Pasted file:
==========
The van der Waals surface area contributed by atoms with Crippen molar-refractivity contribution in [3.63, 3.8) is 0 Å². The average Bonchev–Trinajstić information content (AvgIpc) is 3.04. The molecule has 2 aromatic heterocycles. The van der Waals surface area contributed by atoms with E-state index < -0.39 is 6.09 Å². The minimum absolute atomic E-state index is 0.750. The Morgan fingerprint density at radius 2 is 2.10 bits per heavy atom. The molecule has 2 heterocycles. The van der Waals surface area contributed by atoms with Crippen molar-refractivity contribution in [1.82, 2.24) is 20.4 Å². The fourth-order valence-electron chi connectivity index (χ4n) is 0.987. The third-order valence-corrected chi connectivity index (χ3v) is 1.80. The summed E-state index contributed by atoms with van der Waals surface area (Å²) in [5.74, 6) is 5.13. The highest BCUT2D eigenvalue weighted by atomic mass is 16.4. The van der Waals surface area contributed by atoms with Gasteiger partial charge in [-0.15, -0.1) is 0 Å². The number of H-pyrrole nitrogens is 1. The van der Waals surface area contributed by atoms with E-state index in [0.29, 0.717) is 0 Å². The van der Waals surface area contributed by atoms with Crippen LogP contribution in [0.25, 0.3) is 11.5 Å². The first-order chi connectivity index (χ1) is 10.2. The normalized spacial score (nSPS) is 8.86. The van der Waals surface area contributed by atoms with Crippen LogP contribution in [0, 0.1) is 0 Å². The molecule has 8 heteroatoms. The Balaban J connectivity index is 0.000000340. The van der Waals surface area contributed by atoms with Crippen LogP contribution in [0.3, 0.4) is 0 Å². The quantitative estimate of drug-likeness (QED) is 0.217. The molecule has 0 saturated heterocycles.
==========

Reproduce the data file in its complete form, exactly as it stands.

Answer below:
The van der Waals surface area contributed by atoms with Crippen molar-refractivity contribution in [3.63, 3.8) is 0 Å². The average Bonchev–Trinajstić information content (AvgIpc) is 3.04. The molecule has 2 aromatic heterocycles. The van der Waals surface area contributed by atoms with E-state index < -0.39 is 6.09 Å². The minimum absolute atomic E-state index is 0.750. The Morgan fingerprint density at radius 2 is 2.10 bits per heavy atom. The molecule has 2 heterocycles. The van der Waals surface area contributed by atoms with Crippen molar-refractivity contribution in [1.82, 2.24) is 20.4 Å². The fourth-order valence-electron chi connectivity index (χ4n) is 0.987. The third-order valence-corrected chi connectivity index (χ3v) is 1.80. The summed E-state index contributed by atoms with van der Waals surface area (Å²) in [5.74, 6) is 5.13. The highest BCUT2D eigenvalue weighted by atomic mass is 16.4. The van der Waals surface area contributed by atoms with Gasteiger partial charge in [-0.15, -0.1) is 0 Å². The number of H-pyrrole nitrogens is 1. The van der Waals surface area contributed by atoms with E-state index in [0.29, 0.717) is 0 Å². The van der Waals surface area contributed by atoms with Crippen LogP contribution in [0.25, 0.3) is 11.5 Å². The first-order chi connectivity index (χ1) is 10.2. The normalized spacial score (nSPS) is 8.86. The van der Waals surface area contributed by atoms with Crippen LogP contribution in [0, 0.1) is 0 Å². The molecule has 8 heteroatoms. The Balaban J connectivity index is 0.000000340. The van der Waals surface area contributed by atoms with Crippen LogP contribution in [0.3, 0.4) is 0 Å². The quantitative estimate of drug-likeness (QED) is 0.217. The molecule has 0 saturated heterocycles.